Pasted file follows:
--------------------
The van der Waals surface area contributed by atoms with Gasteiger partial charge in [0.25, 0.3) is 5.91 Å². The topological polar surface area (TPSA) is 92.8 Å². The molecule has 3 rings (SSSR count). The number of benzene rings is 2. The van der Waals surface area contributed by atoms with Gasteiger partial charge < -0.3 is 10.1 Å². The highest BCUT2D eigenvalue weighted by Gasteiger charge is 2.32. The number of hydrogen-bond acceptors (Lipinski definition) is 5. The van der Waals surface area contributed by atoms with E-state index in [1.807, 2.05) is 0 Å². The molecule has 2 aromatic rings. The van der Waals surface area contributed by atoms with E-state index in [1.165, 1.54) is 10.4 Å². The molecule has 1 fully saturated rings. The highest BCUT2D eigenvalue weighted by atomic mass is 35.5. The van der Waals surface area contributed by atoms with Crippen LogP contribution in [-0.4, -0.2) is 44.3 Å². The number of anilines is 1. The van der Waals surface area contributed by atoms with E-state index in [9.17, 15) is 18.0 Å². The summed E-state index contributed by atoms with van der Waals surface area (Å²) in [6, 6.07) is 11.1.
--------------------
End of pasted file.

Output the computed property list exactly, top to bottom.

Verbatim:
The van der Waals surface area contributed by atoms with Gasteiger partial charge in [0.25, 0.3) is 5.91 Å². The topological polar surface area (TPSA) is 92.8 Å². The molecule has 3 rings (SSSR count). The number of benzene rings is 2. The van der Waals surface area contributed by atoms with Gasteiger partial charge < -0.3 is 10.1 Å². The highest BCUT2D eigenvalue weighted by Gasteiger charge is 2.32. The number of hydrogen-bond acceptors (Lipinski definition) is 5. The van der Waals surface area contributed by atoms with E-state index in [1.807, 2.05) is 0 Å². The molecule has 2 aromatic rings. The van der Waals surface area contributed by atoms with E-state index in [1.165, 1.54) is 10.4 Å². The molecule has 1 fully saturated rings. The highest BCUT2D eigenvalue weighted by atomic mass is 35.5. The van der Waals surface area contributed by atoms with Crippen LogP contribution in [-0.4, -0.2) is 44.3 Å². The number of anilines is 1. The van der Waals surface area contributed by atoms with E-state index in [9.17, 15) is 18.0 Å². The summed E-state index contributed by atoms with van der Waals surface area (Å²) in [6, 6.07) is 11.1.